Comprehensive microRNA profiling in acetaminophen toxicity identifies novel circulating biomarkers for human liver and kidney injury

Abstract

Our objective was to identify microRNA (miRNA) biomarkers of drug-induced liver and kidney injury by profiling the circulating miRNome in patients with acetaminophen overdose. Plasma miRNAs were quantified in age- and sex-matched overdose patients with (N = 27) and without (N = 27) organ injury (APAP-TOX and APAP-no TOX, respectively). Classifier miRNAs were tested in a separate cohort (N = 81). miRNA specificity was determined in non-acetaminophen liver injury and murine models. Sensitivity was tested by stratification of patients at hospital presentation (N = 67). From 1809 miRNAs, 75 were 3-fold or more increased and 46 were 3-fold or more decreased with APAP-TOX. A 16 miRNA classifier model accurately diagnosed APAP-TOX in the test cohort. In humans, the miRNAs with the largest increase (miR-122-5p, miR-885-5p, miR-151a-3p) and the highest rank in the classifier model (miR-382-5p) accurately reported non-acetaminophen liver injury and were unaffected by kidney injury. miR-122-5p was more sensitive than ALT for reporting liver injury at hospital presentation, especially combined with miR-483-3p. A miRNA panel was associated with human kidney dysfunction. In mice, miR-122-5p, miR-151a-3p and miR-382-5p specifically reported APAP toxicity - being unaffected by drug-induced kidney injury. Profiling of acetaminophen toxicity identified multiple miRNAs that report acute liver injury and potential biomarkers of drug-induced kidney injury.

Introduction

Acetaminophen (paracetamol) is a safe analgesic drug when taken at therapeutic doses. However, in overdose acetaminophen is hepatotoxic and is the most common cause of acute liver failure in the United States and Europe1,2. After overdose, the reactive metabolite N-acetyl-p-benzoquinone imine (NAPQI) is generated in excess, depleting cellular glutathione (GSH) then binding covalently to cellular proteins resulting in oxidative stress and hepatocyte death, predominately by necrosis3. Cell death releases intra-cellular molecules into the extra-cellular milieu and this is reflected by changes in circulating protein and RNA4. The current antidote, acetylcysteine (NAC), replenishes cellular GSH and is highly effective at preventing liver injury if administered soon after overdose5. However, NAC treatment takes at least 21 hours to complete so resulting in substantial hospital bed occupancy and commonly producing adverse drug reactions; 65% of NAC-treated patients vomited, retched or needed antiemetic therapy in a recent randomised controlled trial6. To selectively target treatment to those who stand to benefit and facilitate early safe hospital discharge of low risk patients there is an unmet need for new biomarkers that stratify patients by their risk of liver injury at first presentation to hospital, soon after overdose, an early time point when current markers such as serum alanine transaminase (ALT) activity lack sensitivity and specificity7.

Acetaminophen can also induce kidney tubular cell death resulting in acute kidney injury (AKI)8 and, in the presence of liver injury, AKI is one of the key predictors of need for urgent liver transplantation to avoid death. Kidney injury is currently quantified by serum creatinine. However, patients with AKI are not in steady-state with regard to kidney function and serum creatinine is slow to report cellular damage. Serum creatinine also lacks specificity, becoming elevated by non-renal pathologies such as dehydration and muscle injury9. New biomarkers are needed to report drug-induced kidney injury with enhanced sensitivity and specificity.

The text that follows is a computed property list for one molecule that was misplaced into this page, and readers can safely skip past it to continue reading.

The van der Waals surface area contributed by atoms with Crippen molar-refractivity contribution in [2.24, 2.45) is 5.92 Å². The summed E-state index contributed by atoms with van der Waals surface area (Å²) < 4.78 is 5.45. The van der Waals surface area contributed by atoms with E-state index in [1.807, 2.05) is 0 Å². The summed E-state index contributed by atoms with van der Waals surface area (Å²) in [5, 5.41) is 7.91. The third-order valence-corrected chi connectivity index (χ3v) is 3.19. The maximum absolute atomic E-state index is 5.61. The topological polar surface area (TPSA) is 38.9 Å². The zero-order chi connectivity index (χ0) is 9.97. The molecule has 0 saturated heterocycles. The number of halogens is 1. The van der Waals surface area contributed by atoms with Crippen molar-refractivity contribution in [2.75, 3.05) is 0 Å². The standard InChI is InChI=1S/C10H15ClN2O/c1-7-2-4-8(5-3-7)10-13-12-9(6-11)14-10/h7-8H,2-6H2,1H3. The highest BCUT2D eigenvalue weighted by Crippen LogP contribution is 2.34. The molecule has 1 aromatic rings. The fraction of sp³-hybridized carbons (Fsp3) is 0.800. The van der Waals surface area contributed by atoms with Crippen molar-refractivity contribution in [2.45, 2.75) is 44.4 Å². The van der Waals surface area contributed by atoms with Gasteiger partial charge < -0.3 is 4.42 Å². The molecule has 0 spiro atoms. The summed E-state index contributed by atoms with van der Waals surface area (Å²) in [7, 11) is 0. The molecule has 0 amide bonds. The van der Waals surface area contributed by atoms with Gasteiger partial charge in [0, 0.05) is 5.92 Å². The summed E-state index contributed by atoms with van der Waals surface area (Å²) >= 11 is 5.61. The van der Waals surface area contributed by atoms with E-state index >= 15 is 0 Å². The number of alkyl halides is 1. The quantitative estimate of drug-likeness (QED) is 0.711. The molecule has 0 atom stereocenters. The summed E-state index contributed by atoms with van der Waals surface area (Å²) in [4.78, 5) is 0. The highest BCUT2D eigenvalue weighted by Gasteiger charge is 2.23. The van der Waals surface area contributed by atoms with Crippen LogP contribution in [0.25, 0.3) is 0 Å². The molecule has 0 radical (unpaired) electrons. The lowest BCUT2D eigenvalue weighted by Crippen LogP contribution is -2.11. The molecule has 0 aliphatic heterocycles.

MicroRNAs (miRNAs) are small (~22 nucleotide-long) non-protein coding RNA species involved in post-transcriptional gene-product regulation10. In blood, miRNAs are stable because they are protected from degradation by extra-cellular vesicles (such as exosomes), RNA binding protein complexes (such as argonaute 2 – Ago2) and high-density lipoproteins11,12. The different circulating carriers for miRNA may reflect different pathways of release from cells; exosomal miRNAs may represent physiological release whereas miRNAs bound to Ago2 are increased with cell necrosis. As they are amplifiable and some are tissue restricted, miRNAs represent a reservoir for biomarker discovery. Liver-enriched miR-122-5p is released by injured hepatocytes and is a circulating biomarker for liver toxicity in zebrafish13, rodents14 and humans15. In patients with acetaminophen-induced liver injury circulating miR-122-5p has been reported to be increased around 100-fold compared to controls15,16. However, it is not known whether other miRNAs can out-perform miR-122-5p with regard to patient stratification.

The field of profiling multiple circulating miRNAs to discover signatures of toxicity is relatively new. In rodent models of acetaminophen toxicity there have been profiling studies of relatively small numbers of circulating miRNAs - these studies demonstrate that multiple miRNA species change with liver injury17,18. In humans, a miRNome subset of 372 miRNAs was quantified in 49 patients with acetaminophen hepatotoxicity or ischemic hepatitis17. This study confirmed that miRNAs were increased and decreased and suggested that certain species could distinguish between these distinct aetiologies of liver injury17. Changes in circulating miRNAs have also been reported in small numbers of hepatotoxicity patients analysed by high-throughput sequencing18,19. These studies did not address the unmet clinical need for improved patient stratification, back translate to pre-clinical models or identify signals of kidney toxicity. In the present study we recruited over 200 patients and assayed miRBase version 18 to identify which miRNAs were differentially expressed in plasma from overdose patients with and without acetaminophen toxicity (APAP-TOX and APAP-no TOX, respectively). Selected miRNA candidate biomarkers were tested for liver and kidney specificity in humans and mice and sensitivity with regard to patient stratification at first presentation to hospital.